WA households could have to pay a higher fixed charge for their electricity bills under a shake-up that would be aimed at recouping the spiralling cost of solar panels to the network.
Amid concern from Western Power that households with solar panels are not paying their share of the grid's upkeep costs, it is understood the State Government may look at reforming the structure of bills.
One option likely to be considered is charging a higher service fee, which currently amounts to 41.5ï¿½ a day, or about $150 a year, for household customers of Synergy and Horizon. To offset the increase, the Government would lower variable charges, which according to last year's State Budget account for $1443 of the typical household electricity bill a year.
However, though households which cut their electricity use would not necessarily be worse off under such a change - and might be better off - those unable to cut their use could be slugged even more.
The possible reform is expected to be discussed as part of the energy roundtable convened by former energy minister Peter Collier to consider ways of reforming the State's electricity sector.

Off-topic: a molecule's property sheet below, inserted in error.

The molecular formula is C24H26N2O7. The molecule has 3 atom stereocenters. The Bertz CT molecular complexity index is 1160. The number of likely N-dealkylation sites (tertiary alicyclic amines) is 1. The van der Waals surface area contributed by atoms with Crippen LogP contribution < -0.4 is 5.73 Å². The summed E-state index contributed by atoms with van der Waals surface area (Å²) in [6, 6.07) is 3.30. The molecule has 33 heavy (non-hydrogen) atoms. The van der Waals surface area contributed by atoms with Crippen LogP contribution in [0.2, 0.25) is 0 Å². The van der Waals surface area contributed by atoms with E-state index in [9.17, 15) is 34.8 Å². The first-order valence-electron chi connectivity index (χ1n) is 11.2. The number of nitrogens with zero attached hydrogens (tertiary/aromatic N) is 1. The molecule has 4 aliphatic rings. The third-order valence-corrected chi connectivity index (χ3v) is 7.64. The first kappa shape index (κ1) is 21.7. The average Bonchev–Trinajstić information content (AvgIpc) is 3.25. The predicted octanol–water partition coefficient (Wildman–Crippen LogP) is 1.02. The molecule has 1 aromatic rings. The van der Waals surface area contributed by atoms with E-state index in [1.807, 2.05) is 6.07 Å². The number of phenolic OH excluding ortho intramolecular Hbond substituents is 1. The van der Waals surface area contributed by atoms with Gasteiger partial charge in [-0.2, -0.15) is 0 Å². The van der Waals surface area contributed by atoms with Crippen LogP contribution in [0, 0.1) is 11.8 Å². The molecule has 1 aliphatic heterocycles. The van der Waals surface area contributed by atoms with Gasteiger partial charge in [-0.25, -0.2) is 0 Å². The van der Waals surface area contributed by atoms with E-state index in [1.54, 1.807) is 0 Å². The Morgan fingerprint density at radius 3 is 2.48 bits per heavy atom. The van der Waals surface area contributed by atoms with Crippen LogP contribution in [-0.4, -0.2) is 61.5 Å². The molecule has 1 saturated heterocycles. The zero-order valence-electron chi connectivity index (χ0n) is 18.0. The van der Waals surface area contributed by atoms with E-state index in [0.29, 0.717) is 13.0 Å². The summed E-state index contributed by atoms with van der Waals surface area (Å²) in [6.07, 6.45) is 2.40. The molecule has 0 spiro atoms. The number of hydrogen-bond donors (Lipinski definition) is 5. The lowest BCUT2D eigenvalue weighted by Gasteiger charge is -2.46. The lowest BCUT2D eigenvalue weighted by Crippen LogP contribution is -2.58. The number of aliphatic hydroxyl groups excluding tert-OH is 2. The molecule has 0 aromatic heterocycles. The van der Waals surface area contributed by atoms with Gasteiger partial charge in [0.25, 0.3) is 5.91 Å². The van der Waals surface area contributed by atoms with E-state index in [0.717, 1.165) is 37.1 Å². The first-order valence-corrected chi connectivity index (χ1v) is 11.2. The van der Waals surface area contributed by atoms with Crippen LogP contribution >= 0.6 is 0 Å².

Although the forum has met only once since it was established in October, there were predictions it would be maintained under Mike Nahan as Energy Minister.
The boss of Western Power, Paul Italiano, warned in October that households with solar panels were able to shirk paying their fair share for the upkeep of WA's network of poles and wires.
Mr Italiano said households with photovoltaic cells drew less energy from the grid and so had lower electricity bills, despite needing the same level of service as people without the systems.